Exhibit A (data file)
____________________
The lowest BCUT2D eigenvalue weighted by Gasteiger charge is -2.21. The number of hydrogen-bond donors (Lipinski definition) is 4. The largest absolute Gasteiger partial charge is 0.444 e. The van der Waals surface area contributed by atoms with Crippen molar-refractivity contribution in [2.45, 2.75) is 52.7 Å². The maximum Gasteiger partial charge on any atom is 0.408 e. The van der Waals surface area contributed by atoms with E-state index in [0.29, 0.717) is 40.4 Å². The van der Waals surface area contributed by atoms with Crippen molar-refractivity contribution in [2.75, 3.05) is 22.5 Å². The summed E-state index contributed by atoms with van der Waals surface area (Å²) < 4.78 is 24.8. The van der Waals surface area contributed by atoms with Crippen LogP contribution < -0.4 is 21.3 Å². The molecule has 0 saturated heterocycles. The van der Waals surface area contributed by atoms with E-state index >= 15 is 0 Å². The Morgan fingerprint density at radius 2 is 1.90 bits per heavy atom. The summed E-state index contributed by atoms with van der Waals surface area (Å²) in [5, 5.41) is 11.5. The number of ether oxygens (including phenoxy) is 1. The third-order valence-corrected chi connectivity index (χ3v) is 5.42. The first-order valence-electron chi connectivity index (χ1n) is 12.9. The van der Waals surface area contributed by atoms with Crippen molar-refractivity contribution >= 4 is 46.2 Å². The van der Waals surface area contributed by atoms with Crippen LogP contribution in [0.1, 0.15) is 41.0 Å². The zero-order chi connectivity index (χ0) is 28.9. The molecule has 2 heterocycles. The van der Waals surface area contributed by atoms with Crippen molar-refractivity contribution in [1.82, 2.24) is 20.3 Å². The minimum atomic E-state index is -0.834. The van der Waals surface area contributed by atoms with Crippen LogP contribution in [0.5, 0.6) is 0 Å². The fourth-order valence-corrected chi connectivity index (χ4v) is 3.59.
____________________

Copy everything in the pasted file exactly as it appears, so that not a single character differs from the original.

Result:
The lowest BCUT2D eigenvalue weighted by Gasteiger charge is -2.21. The number of hydrogen-bond donors (Lipinski definition) is 4. The largest absolute Gasteiger partial charge is 0.444 e. The van der Waals surface area contributed by atoms with Crippen molar-refractivity contribution in [2.45, 2.75) is 52.7 Å². The maximum Gasteiger partial charge on any atom is 0.408 e. The van der Waals surface area contributed by atoms with E-state index in [0.29, 0.717) is 40.4 Å². The van der Waals surface area contributed by atoms with Crippen molar-refractivity contribution in [2.75, 3.05) is 22.5 Å². The summed E-state index contributed by atoms with van der Waals surface area (Å²) < 4.78 is 24.8. The van der Waals surface area contributed by atoms with Crippen LogP contribution < -0.4 is 21.3 Å². The molecule has 0 saturated heterocycles. The van der Waals surface area contributed by atoms with E-state index >= 15 is 0 Å². The Morgan fingerprint density at radius 2 is 1.90 bits per heavy atom. The summed E-state index contributed by atoms with van der Waals surface area (Å²) in [5, 5.41) is 11.5. The number of ether oxygens (including phenoxy) is 1. The third-order valence-corrected chi connectivity index (χ3v) is 5.42. The first-order valence-electron chi connectivity index (χ1n) is 12.9. The van der Waals surface area contributed by atoms with Crippen molar-refractivity contribution >= 4 is 46.2 Å². The van der Waals surface area contributed by atoms with Crippen LogP contribution in [0.1, 0.15) is 41.0 Å². The zero-order chi connectivity index (χ0) is 28.9. The molecule has 2 heterocycles. The van der Waals surface area contributed by atoms with Crippen molar-refractivity contribution in [1.82, 2.24) is 20.3 Å². The minimum atomic E-state index is -0.834. The van der Waals surface area contributed by atoms with Crippen LogP contribution in [0.5, 0.6) is 0 Å². The fourth-order valence-corrected chi connectivity index (χ4v) is 3.59.